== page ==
Hello friends. Sorry to be radio silent for a bit -- have been fighting other fires.
I will be posting my thoughts on my own decisions and next steps in a couple of days; I wanted to keep the focus on this post on Dr. Barlogie's upcoming move.
It has been rumored and discussed elsewhere, and I mentioned it here last month, but now I have been asked to formally note that Dr. Barlogie will be joining the staff of Dr. Jagannath at Mt. Sinai in New York, where he will start to see patients in September.
Bart will be bringing along a fair number of his patients with him. He is excited to be reunited with Dr. J, with whom he worked at both MD Anderson and UAMS. However, this is Dr. J's show -- Dr. B will be taking a less central role than the one he has had at MIRT. He seems comfortable with this, which is important -- he has very little if anything to prove clinically at this point; his motivation to continue practicing is based primarily on his commitment to his patients and his desire to eradicate this disease, but is of course influenced by his comfort with a new role, environment and culture.
He and I discussed how Mt. Sinai, which already has an impressive team, is dedicated to building a world-leading research capability in Myeloma. It sounds like a good place for Bart to be heading for that reason alone, leaving aside his long relationship and mutual respect with Dr. Jagannath.
As his friend, I am happy to see him land someplace where he can continue his work. As his patient, the two key questions remain for me: (1) how much institutional support will he have from Mt. Sinai -- not just for research but for clinical activity (e.g., if I need a PET scan on a few hours' notice, will that happen?); and (2) will Bart have access to trial data including not just his current patients but all work done in the TT program. The answers to these questions will help inform my future treatment decisions; I'm not sure the answers can be had prior to Bart's arrival in New York.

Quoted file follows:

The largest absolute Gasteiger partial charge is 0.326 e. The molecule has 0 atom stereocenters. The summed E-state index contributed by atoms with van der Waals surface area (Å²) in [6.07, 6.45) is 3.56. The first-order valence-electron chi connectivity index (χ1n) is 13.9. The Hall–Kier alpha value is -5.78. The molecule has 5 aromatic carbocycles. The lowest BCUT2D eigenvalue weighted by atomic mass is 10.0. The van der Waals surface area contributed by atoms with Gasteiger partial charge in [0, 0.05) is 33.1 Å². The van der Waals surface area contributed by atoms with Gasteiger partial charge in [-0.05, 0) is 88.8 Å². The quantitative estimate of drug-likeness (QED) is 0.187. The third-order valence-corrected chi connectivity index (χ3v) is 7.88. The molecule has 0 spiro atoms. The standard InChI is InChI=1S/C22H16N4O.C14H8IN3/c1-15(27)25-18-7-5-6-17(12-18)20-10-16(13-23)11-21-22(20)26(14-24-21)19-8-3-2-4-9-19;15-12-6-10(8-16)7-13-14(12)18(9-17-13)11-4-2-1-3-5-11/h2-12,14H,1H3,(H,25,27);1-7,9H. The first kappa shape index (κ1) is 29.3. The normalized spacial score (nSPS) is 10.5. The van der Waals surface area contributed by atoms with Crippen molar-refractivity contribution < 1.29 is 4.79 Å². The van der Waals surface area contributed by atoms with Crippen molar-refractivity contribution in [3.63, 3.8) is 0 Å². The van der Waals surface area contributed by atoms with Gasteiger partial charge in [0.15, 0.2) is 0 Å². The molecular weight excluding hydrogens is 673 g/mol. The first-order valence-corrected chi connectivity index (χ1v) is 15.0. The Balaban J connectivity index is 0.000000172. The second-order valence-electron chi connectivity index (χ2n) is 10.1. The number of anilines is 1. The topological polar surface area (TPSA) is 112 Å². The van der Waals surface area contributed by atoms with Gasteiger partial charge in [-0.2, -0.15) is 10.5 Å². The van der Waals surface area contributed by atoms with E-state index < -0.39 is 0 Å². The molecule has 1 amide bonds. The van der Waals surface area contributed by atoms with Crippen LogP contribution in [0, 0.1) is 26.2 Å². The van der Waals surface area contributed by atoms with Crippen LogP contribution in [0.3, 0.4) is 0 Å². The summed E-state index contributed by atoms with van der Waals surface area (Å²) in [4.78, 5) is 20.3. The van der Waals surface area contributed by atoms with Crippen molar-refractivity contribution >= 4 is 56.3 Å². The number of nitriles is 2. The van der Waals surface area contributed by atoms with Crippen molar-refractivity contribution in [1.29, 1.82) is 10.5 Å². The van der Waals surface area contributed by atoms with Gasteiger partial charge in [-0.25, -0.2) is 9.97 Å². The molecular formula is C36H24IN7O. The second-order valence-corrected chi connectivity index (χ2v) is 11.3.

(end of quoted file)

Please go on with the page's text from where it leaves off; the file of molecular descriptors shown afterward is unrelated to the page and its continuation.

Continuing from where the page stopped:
More to come on my own situation in the next few days, but in the meantime, I awake every day, conscious that I'd be in pretty dire straits -- assuming I was even still alive -- had I not been treated by Bart. Eight years ago I had no idea, but MM was already hard at work, damaging my bones. Seven years and 9 months ago, I was diagnosed. Today, I'm in stringent complete remission and am MRD negative -- as good as I could possibly have hoped for. So here's to Bart, basically -- to a new chapter and a continued record of clinical and personal success!
Tuesday, July 14, 2015
Subscribe to: Posts (Atom)